Welcome To The Madhouse is full of those moments; those moments where Tones' creativity flies free of genre. Just A Mess is piano-led electro-pop that shines with that classic Tones And I edge, but it sits alongside two far different songs in Sad Songs and Child's Play, which bring deeper range to Tones' discography. The album-closing Bars is perhaps the most unexpected and head-spinning of them all, being an all-out descent into hip-hop that features Tones in rap mode - showing yet another side of Tones that you likely wouldn't have picked from what we've already heard.

The other place in which Welcome To The Madhouse feels its strongest is in its lyricism - somewhere Tones And I has always seemed to excel. The creativity of her lyricism is something that initially brought people on board the Tones train - how she can make dancing monkeys act as a metaphor for busking culture, for example - and on Welcome To The Madhouse, it's an area in which Tones seems to relish in; creatively bringing the themes of each song and the greater record to life.

Welcome To The Madhouse paints quite the inwards-looking picture of its multi-faceted creator. Songs such as Just A Mess centre around love, while many of the album's moments - Sad SongsFall ApartBarsCloudy Day - revolve around the death of her close friend T, whose presence on this record is perhaps the most prevalent aside from its literal creator. "I don't understand the way it happened / I guess I take these things for granted / I don't think that you take advantage / And now you're gone, I'm in a panic," she sings on Sad Songs.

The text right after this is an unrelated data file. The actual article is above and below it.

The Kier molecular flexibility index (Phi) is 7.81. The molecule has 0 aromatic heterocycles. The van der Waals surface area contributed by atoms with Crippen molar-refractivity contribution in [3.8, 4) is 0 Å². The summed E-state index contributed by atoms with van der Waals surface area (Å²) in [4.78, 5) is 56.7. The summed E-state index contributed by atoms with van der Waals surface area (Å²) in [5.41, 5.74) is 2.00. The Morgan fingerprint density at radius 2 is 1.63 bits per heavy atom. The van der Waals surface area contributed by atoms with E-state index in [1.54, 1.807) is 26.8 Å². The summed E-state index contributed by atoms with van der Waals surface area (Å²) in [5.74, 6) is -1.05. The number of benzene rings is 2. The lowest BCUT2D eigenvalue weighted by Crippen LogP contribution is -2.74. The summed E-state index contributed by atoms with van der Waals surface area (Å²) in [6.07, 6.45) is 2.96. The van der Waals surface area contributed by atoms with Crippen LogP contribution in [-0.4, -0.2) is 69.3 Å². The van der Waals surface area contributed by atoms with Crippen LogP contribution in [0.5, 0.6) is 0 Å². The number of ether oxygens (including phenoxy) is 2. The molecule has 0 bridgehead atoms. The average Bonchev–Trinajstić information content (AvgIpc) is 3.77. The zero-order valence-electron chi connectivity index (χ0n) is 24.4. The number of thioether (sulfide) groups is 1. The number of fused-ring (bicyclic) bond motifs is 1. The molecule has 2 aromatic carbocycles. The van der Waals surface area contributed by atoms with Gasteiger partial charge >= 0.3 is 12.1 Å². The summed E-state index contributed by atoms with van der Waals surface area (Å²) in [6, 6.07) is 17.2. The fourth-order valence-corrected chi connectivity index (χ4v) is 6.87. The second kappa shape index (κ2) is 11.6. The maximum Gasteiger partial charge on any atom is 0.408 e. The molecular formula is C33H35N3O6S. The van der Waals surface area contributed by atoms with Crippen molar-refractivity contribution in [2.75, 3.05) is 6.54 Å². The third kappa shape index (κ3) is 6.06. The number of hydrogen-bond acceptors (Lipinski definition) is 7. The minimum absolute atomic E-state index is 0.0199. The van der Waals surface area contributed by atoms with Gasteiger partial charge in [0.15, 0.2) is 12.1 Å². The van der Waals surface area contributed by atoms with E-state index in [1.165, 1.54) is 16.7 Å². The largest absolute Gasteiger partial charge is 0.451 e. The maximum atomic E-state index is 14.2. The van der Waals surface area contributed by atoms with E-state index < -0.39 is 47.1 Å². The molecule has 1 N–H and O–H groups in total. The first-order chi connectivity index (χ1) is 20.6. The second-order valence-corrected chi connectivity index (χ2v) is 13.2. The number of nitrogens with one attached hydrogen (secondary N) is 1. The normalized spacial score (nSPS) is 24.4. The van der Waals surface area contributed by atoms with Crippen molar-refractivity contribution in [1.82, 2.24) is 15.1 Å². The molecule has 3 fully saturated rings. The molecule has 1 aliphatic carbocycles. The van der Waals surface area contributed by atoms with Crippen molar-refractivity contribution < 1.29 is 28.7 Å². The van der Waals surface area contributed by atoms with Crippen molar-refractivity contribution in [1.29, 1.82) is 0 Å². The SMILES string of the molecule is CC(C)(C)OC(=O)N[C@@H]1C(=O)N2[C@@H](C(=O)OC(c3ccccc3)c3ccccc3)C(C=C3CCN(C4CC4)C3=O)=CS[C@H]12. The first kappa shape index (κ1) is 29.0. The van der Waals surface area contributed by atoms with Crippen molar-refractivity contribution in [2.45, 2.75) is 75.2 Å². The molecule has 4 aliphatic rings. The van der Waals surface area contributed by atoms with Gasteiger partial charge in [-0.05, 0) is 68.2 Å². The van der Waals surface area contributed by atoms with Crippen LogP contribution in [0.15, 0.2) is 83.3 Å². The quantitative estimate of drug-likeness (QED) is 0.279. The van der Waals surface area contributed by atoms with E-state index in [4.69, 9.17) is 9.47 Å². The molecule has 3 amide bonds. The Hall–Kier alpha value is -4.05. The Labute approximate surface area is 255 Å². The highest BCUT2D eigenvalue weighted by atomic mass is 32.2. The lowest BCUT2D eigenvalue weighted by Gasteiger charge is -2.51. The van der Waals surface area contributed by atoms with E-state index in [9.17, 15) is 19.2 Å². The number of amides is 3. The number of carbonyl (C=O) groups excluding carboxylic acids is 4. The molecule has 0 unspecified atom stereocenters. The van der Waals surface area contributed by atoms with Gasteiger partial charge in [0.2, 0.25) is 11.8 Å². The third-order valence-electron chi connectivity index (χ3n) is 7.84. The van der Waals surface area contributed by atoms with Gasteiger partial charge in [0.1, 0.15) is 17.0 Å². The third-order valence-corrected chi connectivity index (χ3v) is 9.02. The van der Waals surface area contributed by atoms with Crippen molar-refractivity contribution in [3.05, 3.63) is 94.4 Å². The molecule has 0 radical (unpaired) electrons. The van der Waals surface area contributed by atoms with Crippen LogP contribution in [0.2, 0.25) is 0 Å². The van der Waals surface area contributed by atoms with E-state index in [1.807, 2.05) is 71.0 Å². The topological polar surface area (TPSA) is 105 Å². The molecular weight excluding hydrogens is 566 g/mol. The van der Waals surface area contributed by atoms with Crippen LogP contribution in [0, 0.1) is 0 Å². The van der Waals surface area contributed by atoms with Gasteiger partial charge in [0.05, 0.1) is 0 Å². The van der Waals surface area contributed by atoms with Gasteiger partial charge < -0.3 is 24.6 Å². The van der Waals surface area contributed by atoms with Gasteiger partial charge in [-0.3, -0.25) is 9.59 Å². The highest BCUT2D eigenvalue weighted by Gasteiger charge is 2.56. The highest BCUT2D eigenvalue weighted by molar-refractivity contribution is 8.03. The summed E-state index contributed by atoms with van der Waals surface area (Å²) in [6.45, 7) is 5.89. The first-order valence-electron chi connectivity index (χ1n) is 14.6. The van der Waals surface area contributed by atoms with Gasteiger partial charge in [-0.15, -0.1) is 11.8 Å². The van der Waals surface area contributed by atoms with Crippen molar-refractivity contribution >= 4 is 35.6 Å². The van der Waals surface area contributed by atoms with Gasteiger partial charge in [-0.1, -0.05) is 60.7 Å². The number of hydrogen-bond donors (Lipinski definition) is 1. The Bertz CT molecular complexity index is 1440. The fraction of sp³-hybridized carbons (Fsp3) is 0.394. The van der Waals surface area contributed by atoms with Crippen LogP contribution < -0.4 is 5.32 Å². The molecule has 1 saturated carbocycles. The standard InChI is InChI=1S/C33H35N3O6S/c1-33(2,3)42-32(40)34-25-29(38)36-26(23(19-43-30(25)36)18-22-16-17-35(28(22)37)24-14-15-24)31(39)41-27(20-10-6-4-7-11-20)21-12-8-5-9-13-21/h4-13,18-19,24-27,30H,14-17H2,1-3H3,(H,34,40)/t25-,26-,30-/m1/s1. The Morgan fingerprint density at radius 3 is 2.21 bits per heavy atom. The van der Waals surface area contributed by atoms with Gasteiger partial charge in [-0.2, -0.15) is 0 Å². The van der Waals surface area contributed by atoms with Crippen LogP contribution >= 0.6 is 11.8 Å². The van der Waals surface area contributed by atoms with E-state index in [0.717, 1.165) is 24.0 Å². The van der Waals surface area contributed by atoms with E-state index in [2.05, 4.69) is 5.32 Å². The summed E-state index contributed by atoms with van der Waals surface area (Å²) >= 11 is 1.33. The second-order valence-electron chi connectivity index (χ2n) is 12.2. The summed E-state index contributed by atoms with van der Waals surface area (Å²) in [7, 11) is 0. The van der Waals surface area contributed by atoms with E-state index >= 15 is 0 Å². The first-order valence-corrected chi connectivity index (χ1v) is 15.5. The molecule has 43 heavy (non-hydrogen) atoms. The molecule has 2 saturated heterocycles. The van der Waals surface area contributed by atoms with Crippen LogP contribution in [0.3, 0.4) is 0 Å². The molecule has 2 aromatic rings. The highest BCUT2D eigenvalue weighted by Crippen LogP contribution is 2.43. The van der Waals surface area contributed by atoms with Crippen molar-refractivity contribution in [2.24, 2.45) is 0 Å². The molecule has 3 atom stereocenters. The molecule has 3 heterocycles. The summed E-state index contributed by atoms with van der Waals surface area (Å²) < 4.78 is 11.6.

Then, there are the high moments littered amongst them all; the flickers of hope and perseverance that has always found a home in Tones' work. Take Westside Lobby, for example, a celebratory and somewhat light-hearted delight that sees her build herself back up after being constantly dragged down by the public time and time again: "I'm so over people saying I don't look right / There's no place for you in music's all I hear / But my song went number one in over thirty fucking countries / And I'm sorry if that offends you, my dear," she laughs.